Designating A Beneficiary For Your RRSP/RRIF

March 29, 2019

Designating A Beneficiary For Your RRSP/RRIF

Many of our decisions and situations come with some serious financial implications. Whenever an opportunity arises that can impact your financial situation, don’t forget to plan so that you can make the right decisions down the road.

There are some advantages and disadvantages when you name beneficiaries of your registered retirement income fund (RRIF) or registered retirement savings plan (RRSP). There are also some tax-related matters when planning your estate. It’s important to mention that financial circumstances vary from person to person. Chances are some financial advice discussed in this blog might not be relevant to your specific situation.

Taxation of RRSP at death

When a person passes away, the market value of his RRSP or RRIF is added as income on his final tax return. After death, the income in an RRSP account is taxed at a marginal rate, Income earned after death is taxed in the hands of beneficiaries.

How you should designate beneficiaries

You can name one or more beneficiaries for your RRSP in your Will or on the plan documentation. The rules and regulations may vary from province to province. However, you can’t name a beneficiary on the plan documentation if you’re a resident of Quebec. If you have the option to name beneficiaries on the plan documentation, it can lead to minimize probate taxes. Naming beneficiaries in the nondispositive section of your Will also helps you reduce probate taxes. It’s always advisable to consult with a reliable financial planner or legal advisor when dealing with such matters.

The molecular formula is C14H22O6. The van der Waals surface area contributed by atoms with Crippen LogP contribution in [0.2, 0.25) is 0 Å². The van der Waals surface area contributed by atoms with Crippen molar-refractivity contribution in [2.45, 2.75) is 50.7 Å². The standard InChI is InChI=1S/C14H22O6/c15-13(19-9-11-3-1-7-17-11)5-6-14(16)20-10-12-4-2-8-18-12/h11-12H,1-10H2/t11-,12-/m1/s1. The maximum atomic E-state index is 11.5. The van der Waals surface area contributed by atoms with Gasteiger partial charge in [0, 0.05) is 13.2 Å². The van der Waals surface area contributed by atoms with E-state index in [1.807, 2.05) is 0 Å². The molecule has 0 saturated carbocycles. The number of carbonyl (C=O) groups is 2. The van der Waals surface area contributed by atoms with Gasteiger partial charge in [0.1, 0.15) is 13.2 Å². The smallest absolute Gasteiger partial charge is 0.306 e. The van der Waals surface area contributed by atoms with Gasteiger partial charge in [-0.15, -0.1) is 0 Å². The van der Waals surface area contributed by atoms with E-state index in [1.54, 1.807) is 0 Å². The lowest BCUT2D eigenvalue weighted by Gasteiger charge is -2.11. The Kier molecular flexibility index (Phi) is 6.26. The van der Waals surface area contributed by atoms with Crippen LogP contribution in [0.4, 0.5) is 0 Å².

When you name the beneficiaries of your RRSP/RRIF in your plan documents, make sure the designation is consistent with the information in your Will. If your Will and your plan contain conflicting information, it will create legal complications. For example, if the institute holding your plan is unaware of a later designation made in your Will, the institute will pay the income to the beneficiaries named in the plan. Such situations can create serious conflicts between your family members or heirs after your death. So, it’s important to keep things consistent.

Related: Looking to Open an RRSP Account? Here is What You Need to Know

Designating your spouse

You can designate your common-law partner or legally married spouse as the beneficiary of your RRSP. When you use your plan document to name your spouse as the beneficiary, your spouse can transfer your RRSP/RRIF directly to their RRSP or RRIF upon your death. There is an age requirement when it comes to transferring plan assets.

When you name a minor child or grandchild as the beneficiary of your RRSP/RRIF, the provincial law that governs children’s property may stop them from receiving RRSP/RRIF proceeds. This is because a child doesn’t have the legal capacity to receive funds directly from RRSP/RRIF.

To make life easier, you should talk to a financial planner when planning for the future. Kewcorp Financial is a reputable financial firm in Edmonton where we help individuals and businesses effectively manage their finances. Whether you want to identify potential investment opportunities or want to prepare/update your Will, we are ready to provide you with the best advice. Give us a quick call to discuss your financial matters!


Jim Kew

Financial Planner
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Scott Kew

Financial Planner
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